How durable are the backs of the panels? For the awning scenario I am thinking of having the glass side against the side of the trailer when stored for travel.

Doug
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Old 07-21-15, 09:31 AM   #6
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Not durable. About as breakable as the front side. The backs of mine are just a thin plastic coating..
Solar Back Sheet, PV Back Sheet; Solar Cell Back Sheet material designed for high dielectric strength and weatherability - Dunmore Corp

A good wack from either side, is going to break the glass and you can kiss it goodbye..

http://ecorenovator.org/forum/45979-post52.html
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Old 07-21-15, 03:34 PM   #7
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Branches, such as the one that got your panel, are what concern me. The safest place for the PV's seems to be inline and behind the rooftop AC unit. That should provide the best protection as it is also below the crest of the roof. I can get them far enough aback from the AC condenser to avoid heating them.

The bump-out awning will just have to be a separate issue.

Doug
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Old 07-24-15, 08:19 AM   #8
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I have a neighbor with a flat array on his house. According to our well trained city rebate guy flat is better than west or east if your roof and surroundings wont allow south. If your worried about driving off make a kill switch or alarm that requires the panels down. We had those on the live news vans to keep people from forgetting to lower the mast before driving off...worked most of the time until one photographer put a wedge in its place so he could adjust the truck position with the mast up, then forgot about it and drove off at the end of the show.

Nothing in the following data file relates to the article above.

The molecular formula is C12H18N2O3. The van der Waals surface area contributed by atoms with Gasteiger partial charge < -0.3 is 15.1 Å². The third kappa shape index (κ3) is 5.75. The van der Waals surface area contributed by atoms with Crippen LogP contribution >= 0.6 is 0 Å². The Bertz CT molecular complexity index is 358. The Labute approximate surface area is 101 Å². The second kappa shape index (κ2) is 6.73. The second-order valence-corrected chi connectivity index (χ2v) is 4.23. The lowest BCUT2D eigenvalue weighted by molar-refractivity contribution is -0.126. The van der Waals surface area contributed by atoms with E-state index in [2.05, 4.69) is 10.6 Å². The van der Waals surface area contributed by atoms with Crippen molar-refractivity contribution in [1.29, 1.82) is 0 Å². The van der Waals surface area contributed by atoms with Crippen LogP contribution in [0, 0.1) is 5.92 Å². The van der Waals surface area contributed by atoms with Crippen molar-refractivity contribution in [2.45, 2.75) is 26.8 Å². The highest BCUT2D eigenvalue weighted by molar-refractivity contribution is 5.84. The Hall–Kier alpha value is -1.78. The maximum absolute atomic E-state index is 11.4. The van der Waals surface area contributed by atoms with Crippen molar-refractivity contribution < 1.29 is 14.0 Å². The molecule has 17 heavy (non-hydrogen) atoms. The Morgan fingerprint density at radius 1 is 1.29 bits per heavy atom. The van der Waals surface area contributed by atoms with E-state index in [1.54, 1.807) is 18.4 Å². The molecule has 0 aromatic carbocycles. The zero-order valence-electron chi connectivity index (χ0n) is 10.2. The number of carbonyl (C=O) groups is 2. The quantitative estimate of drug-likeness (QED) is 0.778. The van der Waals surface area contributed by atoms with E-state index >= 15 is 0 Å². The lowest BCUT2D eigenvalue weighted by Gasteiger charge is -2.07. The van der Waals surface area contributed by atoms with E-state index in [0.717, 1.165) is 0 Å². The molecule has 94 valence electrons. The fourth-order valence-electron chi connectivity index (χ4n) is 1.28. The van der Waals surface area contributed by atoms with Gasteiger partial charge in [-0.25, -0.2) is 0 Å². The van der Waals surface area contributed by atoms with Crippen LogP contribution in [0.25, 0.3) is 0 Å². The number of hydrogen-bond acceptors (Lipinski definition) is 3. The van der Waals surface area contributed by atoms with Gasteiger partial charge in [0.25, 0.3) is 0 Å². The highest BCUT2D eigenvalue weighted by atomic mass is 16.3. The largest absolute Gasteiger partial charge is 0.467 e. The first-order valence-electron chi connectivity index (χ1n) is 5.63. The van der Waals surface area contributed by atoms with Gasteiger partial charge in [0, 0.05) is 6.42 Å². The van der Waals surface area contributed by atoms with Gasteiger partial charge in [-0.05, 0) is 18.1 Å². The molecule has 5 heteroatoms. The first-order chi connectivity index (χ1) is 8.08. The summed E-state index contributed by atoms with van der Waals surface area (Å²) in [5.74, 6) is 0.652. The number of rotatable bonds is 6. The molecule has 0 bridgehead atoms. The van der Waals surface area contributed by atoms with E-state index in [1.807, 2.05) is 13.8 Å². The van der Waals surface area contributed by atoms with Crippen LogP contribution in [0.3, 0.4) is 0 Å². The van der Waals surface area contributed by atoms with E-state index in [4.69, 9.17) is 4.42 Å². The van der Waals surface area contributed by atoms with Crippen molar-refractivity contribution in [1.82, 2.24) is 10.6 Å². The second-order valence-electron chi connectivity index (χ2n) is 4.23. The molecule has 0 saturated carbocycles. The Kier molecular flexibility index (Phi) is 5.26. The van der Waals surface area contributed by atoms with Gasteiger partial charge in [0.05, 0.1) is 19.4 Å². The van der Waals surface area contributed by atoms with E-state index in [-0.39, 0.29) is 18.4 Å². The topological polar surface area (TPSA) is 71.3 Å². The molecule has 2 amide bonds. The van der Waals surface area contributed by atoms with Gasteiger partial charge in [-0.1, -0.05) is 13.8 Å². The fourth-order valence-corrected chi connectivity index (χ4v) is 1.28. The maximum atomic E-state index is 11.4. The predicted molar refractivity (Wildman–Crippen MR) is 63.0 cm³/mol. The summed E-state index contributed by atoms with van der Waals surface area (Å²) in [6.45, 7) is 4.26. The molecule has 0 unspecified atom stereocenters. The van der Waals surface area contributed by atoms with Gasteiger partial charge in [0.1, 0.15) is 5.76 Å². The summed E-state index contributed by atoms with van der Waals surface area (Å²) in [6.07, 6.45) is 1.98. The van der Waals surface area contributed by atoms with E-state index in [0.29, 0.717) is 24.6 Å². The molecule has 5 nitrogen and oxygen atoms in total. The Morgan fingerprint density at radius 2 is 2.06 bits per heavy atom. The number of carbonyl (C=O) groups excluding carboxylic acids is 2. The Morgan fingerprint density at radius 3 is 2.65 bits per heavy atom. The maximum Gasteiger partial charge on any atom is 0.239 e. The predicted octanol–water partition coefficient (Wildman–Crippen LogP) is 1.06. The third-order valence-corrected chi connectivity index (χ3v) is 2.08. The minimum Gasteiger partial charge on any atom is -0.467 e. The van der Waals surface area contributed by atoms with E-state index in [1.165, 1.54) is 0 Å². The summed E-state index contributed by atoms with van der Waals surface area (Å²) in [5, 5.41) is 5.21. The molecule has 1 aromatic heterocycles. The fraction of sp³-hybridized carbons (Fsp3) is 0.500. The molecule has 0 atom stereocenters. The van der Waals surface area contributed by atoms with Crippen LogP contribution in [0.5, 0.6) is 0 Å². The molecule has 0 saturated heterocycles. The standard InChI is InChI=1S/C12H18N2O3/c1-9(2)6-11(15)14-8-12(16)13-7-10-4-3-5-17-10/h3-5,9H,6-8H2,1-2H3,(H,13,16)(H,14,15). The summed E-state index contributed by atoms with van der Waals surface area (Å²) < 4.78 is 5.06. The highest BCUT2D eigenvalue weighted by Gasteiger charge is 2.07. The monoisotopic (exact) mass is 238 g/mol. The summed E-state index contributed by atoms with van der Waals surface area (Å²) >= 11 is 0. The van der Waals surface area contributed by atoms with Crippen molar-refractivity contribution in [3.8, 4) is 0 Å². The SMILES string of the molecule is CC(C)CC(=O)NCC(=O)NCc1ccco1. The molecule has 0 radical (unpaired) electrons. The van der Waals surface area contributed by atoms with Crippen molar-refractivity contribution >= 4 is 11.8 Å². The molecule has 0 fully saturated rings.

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Old 07-24-15, 09:04 AM   #9
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LOL!! Reminds me of the time I drove our Mazda 626 into the garage with a used Table Tennis table on the roof racks..
It had long legs with little wheels sticking up into the air.. The hardware had rusted solid.
I was going to WD40 them, and off-load the table, before parking in the garage!
Not too much damage.. Just some small dents in the door, to remind me..
'Don't do dat'!


http://solarelectricityhandbook.com/...alculator.html
In Austin, I would set them up for 60deg and forget about tweaking..
It's just too hot to be messing around with in the summer (or spring and fall)..
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Old 07-25-15, 03:28 PM   #10
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Some years ago, a fellow at Quartzite was displaying a beautifully built and engineered tracking setup for about $2,000. even then with panels at around $4/watt it was less expensive just to add a panel.
Avoid moving parts whenever possible, they fail.